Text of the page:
Brief Fact Summary.
Respondents, members of the different religions, challenged Wisconsin’s compulsory school-attendance law that required them to cause their children to attend public or private school until reaching age 16 on the ground that the law violates the First Amendment.
Synopsis of Rule of Law.
A way of life, however virtuous and admirable, may not be interposed as a barrier to a reasonable state regulation of education if it is based on purely secular considerations; to have the protection of the Religion Clauses, the claims must be rooted in religious belief.
That they are educating the young for citizenship is reason for scrupulous protection of Constitutional freedoms of the individual, if we are not to strangle the free mind at its source and teach youth to discount important principles of our government as mere platitudes.View Full Point of Law
Respondents Jonas Yoder and Wallace Miller are members of the Old Order Amish religion, and respondent Adin Yutzy is a member of the Conservative Amish Mennonite church. They and their families are residents of Wisconsin. Wisconsin’s compulsory school-attendance law required them to cause their children to attend public or private school until reaching age 16 but the respondents declined to send their children to public school after they completed the eighth grade. The children were not enrolled in any private school, or within any recognized exception to the compulsory-attendance law, and they are conceded to be subject to the Wisconsin statute. On complaint of the school district administrator for the public schools, respondents were convicted of violating the state law.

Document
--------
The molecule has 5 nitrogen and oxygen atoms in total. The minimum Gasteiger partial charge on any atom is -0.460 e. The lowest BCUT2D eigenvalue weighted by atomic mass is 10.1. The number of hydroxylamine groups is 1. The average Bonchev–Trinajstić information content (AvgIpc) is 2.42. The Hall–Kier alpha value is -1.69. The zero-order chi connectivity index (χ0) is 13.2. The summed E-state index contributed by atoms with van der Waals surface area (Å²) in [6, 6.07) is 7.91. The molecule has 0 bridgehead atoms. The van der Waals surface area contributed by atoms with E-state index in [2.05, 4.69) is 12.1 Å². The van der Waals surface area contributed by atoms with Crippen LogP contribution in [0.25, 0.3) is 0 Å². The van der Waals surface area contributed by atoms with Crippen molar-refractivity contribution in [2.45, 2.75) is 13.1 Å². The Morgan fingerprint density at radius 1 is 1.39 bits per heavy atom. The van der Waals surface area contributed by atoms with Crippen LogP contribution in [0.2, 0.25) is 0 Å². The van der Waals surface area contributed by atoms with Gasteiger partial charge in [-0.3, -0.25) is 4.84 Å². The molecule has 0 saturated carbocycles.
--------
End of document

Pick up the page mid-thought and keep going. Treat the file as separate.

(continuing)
Does the Wisconsin’s compulsory school-attendance law that require parents to cause their children to attend public or private school until reaching age 16 violate the Constitution?
The First and Fourteenth Amendments prevent the State from compelling respondents to cause their children to attend formal high school to age 16. The impact of the compulsory-attendance law on respondents’ practice of the Amish religion is not only severe, but inescapable, for the Wisconsin law affirmatively compels them, under threat of criminal sanction, to perform acts undeniably at odds with fundamental tenets of their religious beliefs.
If the parents are allowed a religious exemption, the inevitable effect is to impose the parent’s notion of religious duty upon their children. Where the child is mature enough to express potentially conflicting desires, it would be an invasion of the child’s rights to permit such an imposition without canvassing his views. As child has no other effective forum, it is that his rights should be considered. If an Amish child desires to attend high school, and is mature enough to have that desire respected, the State may well be able to override the parents’ religiously motivated objections.
No one can question the State’s duty to protect children from ignorance. However, the record strongly shows that the Amish community has been a highly successful social unit within our society, even if apart from conventional mainstream. Its members are productive and very law-abiding members of society; they reject public welfare in any of its usual modern forms. There is nothing in the record to suggest that the Amish qualities of reliability, self-reliance, and dedication to work would fail to find ready markets in today’s society. Absent some contrary evidence supporting the State’s position, the Court is unwilling to assume that persons possessing such valuable vocational skills and habits are doomed to become burdens on society should they determine to leave the Amish faith, nor is there any basis in the record to warrant a finding that an additional one or two years of formal school education beyond the eighth grade would serve to eliminate any such problem that might exist.